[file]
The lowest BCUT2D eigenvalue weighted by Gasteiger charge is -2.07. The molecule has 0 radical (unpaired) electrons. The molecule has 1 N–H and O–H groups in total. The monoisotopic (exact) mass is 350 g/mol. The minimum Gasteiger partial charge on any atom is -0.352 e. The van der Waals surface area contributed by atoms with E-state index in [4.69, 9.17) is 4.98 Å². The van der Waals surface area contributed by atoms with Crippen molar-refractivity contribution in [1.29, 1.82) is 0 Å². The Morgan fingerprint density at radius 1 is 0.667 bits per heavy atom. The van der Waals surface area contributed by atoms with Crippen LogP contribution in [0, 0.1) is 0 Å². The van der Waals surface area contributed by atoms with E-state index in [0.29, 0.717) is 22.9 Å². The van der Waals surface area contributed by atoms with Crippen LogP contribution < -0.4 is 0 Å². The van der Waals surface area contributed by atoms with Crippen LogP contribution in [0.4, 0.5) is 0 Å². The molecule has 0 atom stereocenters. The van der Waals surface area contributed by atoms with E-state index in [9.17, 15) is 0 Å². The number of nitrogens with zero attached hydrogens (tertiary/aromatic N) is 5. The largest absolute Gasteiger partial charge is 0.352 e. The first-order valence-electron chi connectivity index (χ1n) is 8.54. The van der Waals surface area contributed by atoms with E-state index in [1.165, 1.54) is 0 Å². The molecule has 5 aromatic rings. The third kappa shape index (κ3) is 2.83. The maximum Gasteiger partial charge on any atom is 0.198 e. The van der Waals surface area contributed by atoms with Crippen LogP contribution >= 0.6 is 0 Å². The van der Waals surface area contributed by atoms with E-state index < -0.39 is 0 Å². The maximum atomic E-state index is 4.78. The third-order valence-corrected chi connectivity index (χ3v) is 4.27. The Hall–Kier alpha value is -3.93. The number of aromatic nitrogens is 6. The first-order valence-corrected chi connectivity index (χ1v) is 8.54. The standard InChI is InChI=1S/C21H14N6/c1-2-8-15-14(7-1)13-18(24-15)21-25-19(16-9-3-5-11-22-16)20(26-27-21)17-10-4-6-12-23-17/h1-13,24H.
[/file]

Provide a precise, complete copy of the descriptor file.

The lowest BCUT2D eigenvalue weighted by Gasteiger charge is -2.07. The molecule has 0 radical (unpaired) electrons. The molecule has 1 N–H and O–H groups in total. The monoisotopic (exact) mass is 350 g/mol. The minimum Gasteiger partial charge on any atom is -0.352 e. The van der Waals surface area contributed by atoms with E-state index in [4.69, 9.17) is 4.98 Å². The van der Waals surface area contributed by atoms with Crippen molar-refractivity contribution in [1.29, 1.82) is 0 Å². The Morgan fingerprint density at radius 1 is 0.667 bits per heavy atom. The van der Waals surface area contributed by atoms with Crippen LogP contribution in [0, 0.1) is 0 Å². The van der Waals surface area contributed by atoms with E-state index in [0.29, 0.717) is 22.9 Å². The van der Waals surface area contributed by atoms with Crippen LogP contribution < -0.4 is 0 Å². The van der Waals surface area contributed by atoms with Crippen LogP contribution in [0.4, 0.5) is 0 Å². The molecule has 0 atom stereocenters. The van der Waals surface area contributed by atoms with E-state index in [9.17, 15) is 0 Å². The number of nitrogens with zero attached hydrogens (tertiary/aromatic N) is 5. The largest absolute Gasteiger partial charge is 0.352 e. The first-order valence-electron chi connectivity index (χ1n) is 8.54. The van der Waals surface area contributed by atoms with E-state index in [1.165, 1.54) is 0 Å². The molecule has 5 aromatic rings. The third kappa shape index (κ3) is 2.83. The maximum Gasteiger partial charge on any atom is 0.198 e. The van der Waals surface area contributed by atoms with Crippen LogP contribution >= 0.6 is 0 Å². The van der Waals surface area contributed by atoms with E-state index < -0.39 is 0 Å². The maximum atomic E-state index is 4.78. The third-order valence-corrected chi connectivity index (χ3v) is 4.27. The Hall–Kier alpha value is -3.93. The number of aromatic nitrogens is 6. The first-order valence-corrected chi connectivity index (χ1v) is 8.54. The standard InChI is InChI=1S/C21H14N6/c1-2-8-15-14(7-1)13-18(24-15)21-25-19(16-9-3-5-11-22-16)20(26-27-21)17-10-4-6-12-23-17/h1-13,24H.